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Ghosts of Presents Past: The 1990s

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Tuesday, Jan 4, 2011
Here’s a look at gifts from more than a decade ago.

Now that the Christmas season has passed and the gifts have already been received, let’s take a nostalgic look at popular gifts through the years. During the 1990s, technology created all sorts of new gifts, but the most sought after toys were often refreshingly simple.


Tickle Me Elmo: It was the hot toy of the 1996 Christmas season. Squeeze Elmo’s stomach and he would vibrate and laugh. “Tickle Me Elmo Xtreme”, which also lies down and rolls around all on its own, was released ten years later.


 


  
Ty Beanie Babies: These simple plastic-pellet stuffed animals didn’t need TV commercials; they became a craze mostly through word-of-mouth, the news media, and internet exposure. The clever marketing strategy of frequently changes and “retiring” made certain Beanies worth hundreds of dollars.


 

Furby: A truly hi-tech toy for its time, Furby had light and motion sensors as well as hidden buttons that would react differently depending on what was done to it. The internet also had an influence on this fad; the original best-seller was the black-and-white model that was featured on the toy’s official website.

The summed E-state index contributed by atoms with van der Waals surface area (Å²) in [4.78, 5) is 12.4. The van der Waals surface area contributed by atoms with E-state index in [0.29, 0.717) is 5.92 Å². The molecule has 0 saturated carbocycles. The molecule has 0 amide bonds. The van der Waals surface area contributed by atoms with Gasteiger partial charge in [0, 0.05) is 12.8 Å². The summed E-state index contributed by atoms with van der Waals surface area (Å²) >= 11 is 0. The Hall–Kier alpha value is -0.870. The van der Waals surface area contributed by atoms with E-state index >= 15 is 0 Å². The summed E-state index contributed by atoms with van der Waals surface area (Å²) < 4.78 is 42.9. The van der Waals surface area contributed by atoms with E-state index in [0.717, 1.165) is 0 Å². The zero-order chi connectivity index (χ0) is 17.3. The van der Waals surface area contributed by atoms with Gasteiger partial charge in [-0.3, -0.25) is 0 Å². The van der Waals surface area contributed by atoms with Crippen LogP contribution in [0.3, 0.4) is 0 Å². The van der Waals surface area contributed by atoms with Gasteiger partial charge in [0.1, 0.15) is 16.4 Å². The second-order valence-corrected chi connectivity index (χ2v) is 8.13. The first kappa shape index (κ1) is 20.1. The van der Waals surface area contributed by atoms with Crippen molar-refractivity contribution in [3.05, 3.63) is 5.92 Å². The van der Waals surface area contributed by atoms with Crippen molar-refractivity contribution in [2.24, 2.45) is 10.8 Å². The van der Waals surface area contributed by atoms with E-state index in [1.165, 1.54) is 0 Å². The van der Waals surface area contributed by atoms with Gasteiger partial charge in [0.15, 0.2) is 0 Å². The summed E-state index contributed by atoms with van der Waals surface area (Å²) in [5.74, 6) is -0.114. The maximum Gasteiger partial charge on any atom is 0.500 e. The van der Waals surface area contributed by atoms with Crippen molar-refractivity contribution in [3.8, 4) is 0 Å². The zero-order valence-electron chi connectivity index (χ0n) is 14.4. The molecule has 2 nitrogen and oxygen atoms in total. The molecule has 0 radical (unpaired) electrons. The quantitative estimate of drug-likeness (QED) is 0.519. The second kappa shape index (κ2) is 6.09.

Tamagotchi or Giga Pets: Hailed as a way to teach kids’ about responsibility, they were banned in some schools for distracting the students. People often said they were more needy than a real pet, but many varieties still sell well today.


 

Nintendo 64: This commercial also shows you what minimum wage generally was during the decade. Ironically, a new Wii costs about a week’s wages now.


 

Playstation: Nintendo met its match with the newest gaming system on the market, the Sony Playstation.


 

The iMac G3: Now the personal computer came in different colors! It seems so simplistic, but Apple recently bragged about the multiple colors of their iPods in commercials.


 

Sony Discman: It was the decade when records and cassettes were pushed out by the compact disc.


 

The DVD player: DVD players and discs hit the US market in the late 1990’s, but were still considered too expensive for the average consumer until almost a decade later.


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